When the world market price for crude oil shot past $100 per barrel a decade ago, Asia accounted for as much as a third of global fossil fuel subsidies, mostly for consumption of petroleum products. About five years ago, developing Asian economies spent about 2.5 percent of GDP on average on subsidizing oil, gas and coal. The official objective was to encourage production and provide cheap energy to the poor.

In 2013, oil prices dropped sharply. Some Asian governments took advantage of this new trend to cut fuel subsidies. However, many other governments still find reforms to be very difficult. Fuel prices are politically important, as many people feel entitled to low prices. Whether the subsidy reductions can be maintained if world market prices for oil rise is untested.

Fossil fuel subsidies are unsustainable in both environmental and budgetary terms.

Subsidies are a huge burden on public finances. Moreover, against their official objectives, artificially low fuel prices mostly benefit the better-off since they consume more energy than the poor. Indeed, fuel subsidies bypass the most marginalized rural communities, which still depend on firewood and other biofuels.

The price differential between subsidized and unsubsidized fuels fosters overconsumption, diversion and smuggling. Another downside is urban air pollution, which affects millions of people—not only in megacities such as New Delhi or Beijing, but in smaller towns such as Gwalior in India, Peshawar in Pakistan, or Xingtai in China. Making the problems even worse, under-priced fossil fuels pose a barrier to investing in renewable power generation, so they ironically curtail energy supply in general.

Removing subsidies on fossil fuels will allow the development of an energy mix that reflects the true costs of each type of energy. It will also release fiscal resources that could be put to better uses, such as social protection, expanding access to affordable energy services or promoting investment in renewable energy.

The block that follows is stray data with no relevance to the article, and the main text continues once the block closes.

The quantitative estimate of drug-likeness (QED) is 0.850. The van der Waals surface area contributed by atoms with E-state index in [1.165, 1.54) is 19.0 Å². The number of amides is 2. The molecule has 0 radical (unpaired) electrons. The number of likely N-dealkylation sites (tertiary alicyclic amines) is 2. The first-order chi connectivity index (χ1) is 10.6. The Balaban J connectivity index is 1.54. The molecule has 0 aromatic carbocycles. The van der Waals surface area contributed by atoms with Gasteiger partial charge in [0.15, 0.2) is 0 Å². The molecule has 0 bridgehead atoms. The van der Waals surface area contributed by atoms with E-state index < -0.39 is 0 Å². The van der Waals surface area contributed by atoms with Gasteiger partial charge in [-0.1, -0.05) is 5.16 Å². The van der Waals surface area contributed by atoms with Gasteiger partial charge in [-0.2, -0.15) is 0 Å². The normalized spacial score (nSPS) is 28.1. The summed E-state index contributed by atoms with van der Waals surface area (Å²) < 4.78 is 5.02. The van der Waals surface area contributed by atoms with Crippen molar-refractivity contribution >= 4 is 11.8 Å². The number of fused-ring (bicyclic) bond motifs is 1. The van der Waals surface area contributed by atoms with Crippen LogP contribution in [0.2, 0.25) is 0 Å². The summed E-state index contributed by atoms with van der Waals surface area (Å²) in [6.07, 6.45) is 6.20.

Governments Need To Act

Unless governments act decisively to mitigate climate change, fossil fuel consumption will continue to increase. Asia would become even more fossil-fuel dependent. It is true that renewable energy is receiving record amounts of investment, but technologies for wind and solar power generation are still comparatively expensive. If developing Asia continues a carbon-intensive development trajectory, the Paris Agreement’s ambitions will not be achieved, even if the rest of the world were to eliminate all their emissions.

To reform subsidies, governments must deal with several issues including:

  • Establishing market-based systems against the pressure from vested interests of politically powerful groups who benefit from the subsidies
  • Addressing adverse impacts from energy price increases on the welfare of the poor and reducing macroeconomic impacts, for example, in regard to inflation and national income

Reforms make sense—and they are feasible, as an ADB study shows. It uses data for India, Indonesia, and Thailand to understand how reducing subsidies will impact different parts of the economy. The study shows that, over time, the new reality of higher-priced fossil fuels will spur users to change behavior and switch to cheaper forms of energy, which will in turn encourage investment in renewable energy and drive down its cost. At first, the impacts of more expensive fossil fuels may be painful, but over time economies will be on a path of cleaner energy and more sustainable public finances.

The rationale for fuel subsidies reform is to reduce national emissions and, at the same time, discourage energy overuse, reduce the need for energy rationing, improve economic efficiency and lessen fiscal vulnerability.

In Hamburg this summer, world leaders from the G20 group (with the exception of the U.S.) reconfirmed the irreversibility of the Paris Agreement. Global warming hurts everyone, so joint action is necessary. It will benefit everyone, including our children and grandchildren.

It is time to reap the benefits of the Paris Agreement by shifting resources from fossil fuels to sustainable energy. It is time to make Edison’s wishes come true.

This piece first appeared on the Asian Development Blog.

Shikha Jha

Principal Economist, Economic Research and Regional Cooperation Department at Asian Development Bank

Shikha Jha leads ADB’s research on public economics, with a special focus on public expenditure, food and fuel subsidies, and public services. In an earlier role, she supervised the Armenia and Tajikistan country teams, working closely with the governments of these countries to develop ADB’s country strategies and operational programs. Prior to joining ADB, Ms. Jha was Professor of Economics at the Indira Gandhi Institute of Development Research in Mumbai, and a consultant with the World Bank, UNDP, the US Department of Agriculture, and the International Food Policy Research Institute.